Ireland and the UK are both also members of the EU (European Union) which has a total of 28 member states. So while the British Isles are separated from continental Europe by the British Channel they are technically, geographically and politically, European. But just as a Scott might prefer to be described as such rather than as Brit, many Brits prefer not to be described as European but instead as British. To further complicate the matter, the EU has its own parliament, to which both the UK and the Republic of Ireland elect separate sets of MEPs (Members of the European Parliament). In addition to the European Parliament there is also the European Commission, to which both the UK and Ireland have separate members appointed, as well as the European Council which is composed of the elected heads of state of all EU member countries. Confused? You should be. The EU is often criticized as being a bloated bureaucratic mess which is why some members, like the UK, are flirting with the idea of leaving the EU. However not all of the UK agrees with this. Some people in Scotland (specifically the Scottish National Party) want to stay in the EU and leave the UK, while some people in England want to ditch Scotland and the EU – finding an odd patch of common ground with each other.

Now that you’ve almost got a grip on the complexities of the British Isles, let’s make things even more complicated.

Overseas and Right Next Door


The Crown Dependencies

The Isle of Man and the Bailiwicks of Jersey and Guernsey are all self-governing British Crown Dependencies. All three are independently administered and not part of the UK (despite their proximity) and can pass their own legislation through their own parliaments and are officially their own sovereign countries, but are, nevertheless, described as territories for which the UK is responsible.

Gibraltar and other British Overseas Territories

Gibraltar, located at the bottom of Spain jutting into the Strait of Gibraltar towards North Africa, is a British Overseas Territory. People who reside in Gibraltar are not citizens of Gibraltar but rather British Overseas Territories citizens (BOTC). BOTC’s in Gibraltar vote for their own 17 member parliament and can’t vote in UK elections. The parliament is responsible for domestic governance but the UK still handles all defence, security, foreign policy and oversees “general good governance”. Not every British Overseas Territory is governed in the exact same way as Gibraltar, but we don’t have the time or patience to go over all 14 individually.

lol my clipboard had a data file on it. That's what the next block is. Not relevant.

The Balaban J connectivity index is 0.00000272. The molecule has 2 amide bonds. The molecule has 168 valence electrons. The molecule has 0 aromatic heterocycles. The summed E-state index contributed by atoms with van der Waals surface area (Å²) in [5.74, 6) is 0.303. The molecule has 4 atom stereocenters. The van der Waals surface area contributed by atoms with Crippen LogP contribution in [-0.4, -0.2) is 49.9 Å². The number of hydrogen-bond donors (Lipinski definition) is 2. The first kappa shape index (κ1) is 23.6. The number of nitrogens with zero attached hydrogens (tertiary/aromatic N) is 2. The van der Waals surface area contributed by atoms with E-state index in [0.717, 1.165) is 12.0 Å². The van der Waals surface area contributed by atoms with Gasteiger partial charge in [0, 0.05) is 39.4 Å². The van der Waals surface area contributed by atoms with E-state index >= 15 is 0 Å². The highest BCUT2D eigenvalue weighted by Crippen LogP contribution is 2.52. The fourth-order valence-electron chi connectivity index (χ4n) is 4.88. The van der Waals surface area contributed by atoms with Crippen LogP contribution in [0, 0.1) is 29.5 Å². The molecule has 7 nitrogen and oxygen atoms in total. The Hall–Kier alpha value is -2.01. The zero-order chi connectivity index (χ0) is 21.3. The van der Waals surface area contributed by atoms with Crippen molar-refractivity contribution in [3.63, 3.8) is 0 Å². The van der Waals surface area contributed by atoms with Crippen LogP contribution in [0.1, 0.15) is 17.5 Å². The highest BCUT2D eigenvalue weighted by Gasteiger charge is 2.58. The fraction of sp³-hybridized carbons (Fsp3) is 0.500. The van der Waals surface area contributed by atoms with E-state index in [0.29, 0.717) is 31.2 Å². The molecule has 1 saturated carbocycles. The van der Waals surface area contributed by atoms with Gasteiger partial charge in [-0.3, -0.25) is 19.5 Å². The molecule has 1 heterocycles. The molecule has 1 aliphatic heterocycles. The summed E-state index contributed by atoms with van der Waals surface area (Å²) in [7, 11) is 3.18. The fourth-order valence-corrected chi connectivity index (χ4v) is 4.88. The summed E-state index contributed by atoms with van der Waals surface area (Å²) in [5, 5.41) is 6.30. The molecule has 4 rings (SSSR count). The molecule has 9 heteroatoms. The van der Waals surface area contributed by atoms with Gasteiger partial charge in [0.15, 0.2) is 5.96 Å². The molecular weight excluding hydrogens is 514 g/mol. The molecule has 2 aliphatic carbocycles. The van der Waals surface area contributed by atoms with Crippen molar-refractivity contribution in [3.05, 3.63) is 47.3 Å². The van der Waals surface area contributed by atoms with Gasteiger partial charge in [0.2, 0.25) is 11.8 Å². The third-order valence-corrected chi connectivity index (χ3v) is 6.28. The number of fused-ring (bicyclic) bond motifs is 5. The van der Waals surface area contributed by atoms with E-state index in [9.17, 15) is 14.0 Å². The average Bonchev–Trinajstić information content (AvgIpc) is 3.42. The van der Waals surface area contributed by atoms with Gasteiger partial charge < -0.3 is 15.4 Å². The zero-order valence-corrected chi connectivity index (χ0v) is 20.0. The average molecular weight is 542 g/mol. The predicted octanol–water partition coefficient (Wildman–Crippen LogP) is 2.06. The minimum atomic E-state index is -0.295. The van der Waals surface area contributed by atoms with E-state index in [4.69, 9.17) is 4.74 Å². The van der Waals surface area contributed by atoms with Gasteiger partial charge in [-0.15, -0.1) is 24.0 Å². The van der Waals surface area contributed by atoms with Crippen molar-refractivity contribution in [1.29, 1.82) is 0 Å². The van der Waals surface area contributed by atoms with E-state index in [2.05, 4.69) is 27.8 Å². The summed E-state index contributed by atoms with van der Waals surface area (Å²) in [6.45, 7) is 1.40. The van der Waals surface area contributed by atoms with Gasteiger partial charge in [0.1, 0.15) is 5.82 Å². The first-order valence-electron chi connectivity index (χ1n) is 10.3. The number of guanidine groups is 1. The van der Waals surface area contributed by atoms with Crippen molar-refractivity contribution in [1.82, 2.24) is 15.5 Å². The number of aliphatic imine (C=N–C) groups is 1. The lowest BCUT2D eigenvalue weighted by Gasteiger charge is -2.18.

Neither the crown dependencies nor the British Overseas Territories vote in the UK elections or EU elections. However, legislation passed by the EU could affect the UK which could pass legislation to affect the Crown Dependencies or British Overseas Territories.

But wait, there’s more…

Common Ground


The Commonwealth of Nations

The Commonwealth of Nations is a voluntary international association of countries which were once part of the British Empire. They are politically independent, more so than British Crown dependencies or British Overseas Territories. Included in the Commonwealth are Australia, Canada, Jamaica, and India for a total of 53 members. The Commonwealth of Nations does not include the British Crown Dependencies (e.g, Jersey) nor the British Overseas Territories. However British Overseas Territories and Crown Dependencies can and do send athletes to the Commonwealth Games representing their home territories.

Simple enough? Well it gets a bit more complex.

The Commonwealth Realms

Distinct from the Commonwealth of Nations are the 16 members of the Commonwealth Realms. All 16 members of the Realm hold Queen Elizabeth II as their constitutional monarch. Included within these 16 are Canada, Australia, the Bahamas, Belize, New Zealand, the United Kingdom and more. Notable countries like India, Pakistan, Nigeria and others which are part of the Commonwealth of Nations are not Commonwealth Realms.

Got it? Good


So next time you take a trip to Northern Ireland you can tell your friends you are visiting Northern Ireland, the island of Ireland, the British Isles, Europe, the UK (but not Britain or Great Britain), the EU, the Commonwealth of Nations and a Commonwealth Realm. To which they might reply, “wow, all in one trip?”

If you’re interested in learn more about the UK and Ireland check out our profiles and Travel Guides for England (Profile | Travel Guide), Wales (P | TG), Scotland (P | TG), Northern Ireland (P | TG), and the Republic of Ireland (P | TG). Don’t forget about our Currency Spotlights on the pound and the euro.

Stay informed. Stay Current.